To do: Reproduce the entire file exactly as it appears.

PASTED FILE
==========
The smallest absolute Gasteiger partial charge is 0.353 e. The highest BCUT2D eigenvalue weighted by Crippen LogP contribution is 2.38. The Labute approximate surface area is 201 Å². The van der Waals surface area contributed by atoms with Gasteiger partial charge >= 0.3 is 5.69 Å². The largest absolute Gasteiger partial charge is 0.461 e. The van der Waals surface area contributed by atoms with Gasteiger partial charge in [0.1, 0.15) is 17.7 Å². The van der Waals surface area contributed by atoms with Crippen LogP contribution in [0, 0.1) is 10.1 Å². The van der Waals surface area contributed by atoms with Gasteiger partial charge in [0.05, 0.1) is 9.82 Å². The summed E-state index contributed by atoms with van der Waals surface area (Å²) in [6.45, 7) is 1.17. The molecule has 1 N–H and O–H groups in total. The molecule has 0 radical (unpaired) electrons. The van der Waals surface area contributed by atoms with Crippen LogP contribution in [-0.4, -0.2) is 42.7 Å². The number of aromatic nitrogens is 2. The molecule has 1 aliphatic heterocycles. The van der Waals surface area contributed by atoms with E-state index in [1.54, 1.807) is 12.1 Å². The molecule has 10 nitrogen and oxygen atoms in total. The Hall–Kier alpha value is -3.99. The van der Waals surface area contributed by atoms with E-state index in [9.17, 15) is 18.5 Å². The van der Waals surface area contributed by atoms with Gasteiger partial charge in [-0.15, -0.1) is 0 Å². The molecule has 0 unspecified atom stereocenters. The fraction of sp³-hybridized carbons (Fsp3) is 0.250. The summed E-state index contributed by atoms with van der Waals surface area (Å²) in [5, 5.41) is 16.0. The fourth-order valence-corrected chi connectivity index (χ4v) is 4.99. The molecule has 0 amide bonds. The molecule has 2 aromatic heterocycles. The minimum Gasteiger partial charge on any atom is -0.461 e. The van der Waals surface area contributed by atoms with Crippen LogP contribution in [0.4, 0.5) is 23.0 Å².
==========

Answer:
The smallest absolute Gasteiger partial charge is 0.353 e. The highest BCUT2D eigenvalue weighted by Crippen LogP contribution is 2.38. The Labute approximate surface area is 201 Å². The van der Waals surface area contributed by atoms with Gasteiger partial charge >= 0.3 is 5.69 Å². The largest absolute Gasteiger partial charge is 0.461 e. The van der Waals surface area contributed by atoms with Gasteiger partial charge in [0.1, 0.15) is 17.7 Å². The van der Waals surface area contributed by atoms with Crippen LogP contribution in [0, 0.1) is 10.1 Å². The van der Waals surface area contributed by atoms with Gasteiger partial charge in [0.05, 0.1) is 9.82 Å². The summed E-state index contributed by atoms with van der Waals surface area (Å²) in [6.45, 7) is 1.17. The molecule has 1 N–H and O–H groups in total. The molecule has 0 radical (unpaired) electrons. The van der Waals surface area contributed by atoms with Crippen LogP contribution in [-0.4, -0.2) is 42.7 Å². The number of aromatic nitrogens is 2. The molecule has 1 aliphatic heterocycles. The van der Waals surface area contributed by atoms with E-state index in [1.54, 1.807) is 12.1 Å². The molecule has 10 nitrogen and oxygen atoms in total. The Hall–Kier alpha value is -3.99. The van der Waals surface area contributed by atoms with E-state index in [9.17, 15) is 18.5 Å². The van der Waals surface area contributed by atoms with Gasteiger partial charge in [-0.15, -0.1) is 0 Å². The molecule has 0 unspecified atom stereocenters. The fraction of sp³-hybridized carbons (Fsp3) is 0.250. The summed E-state index contributed by atoms with van der Waals surface area (Å²) in [5, 5.41) is 16.0. The fourth-order valence-corrected chi connectivity index (χ4v) is 4.99. The molecule has 0 amide bonds. The molecule has 2 aromatic heterocycles. The minimum Gasteiger partial charge on any atom is -0.461 e. The van der Waals surface area contributed by atoms with Crippen LogP contribution in [0.4, 0.5) is 23.0 Å².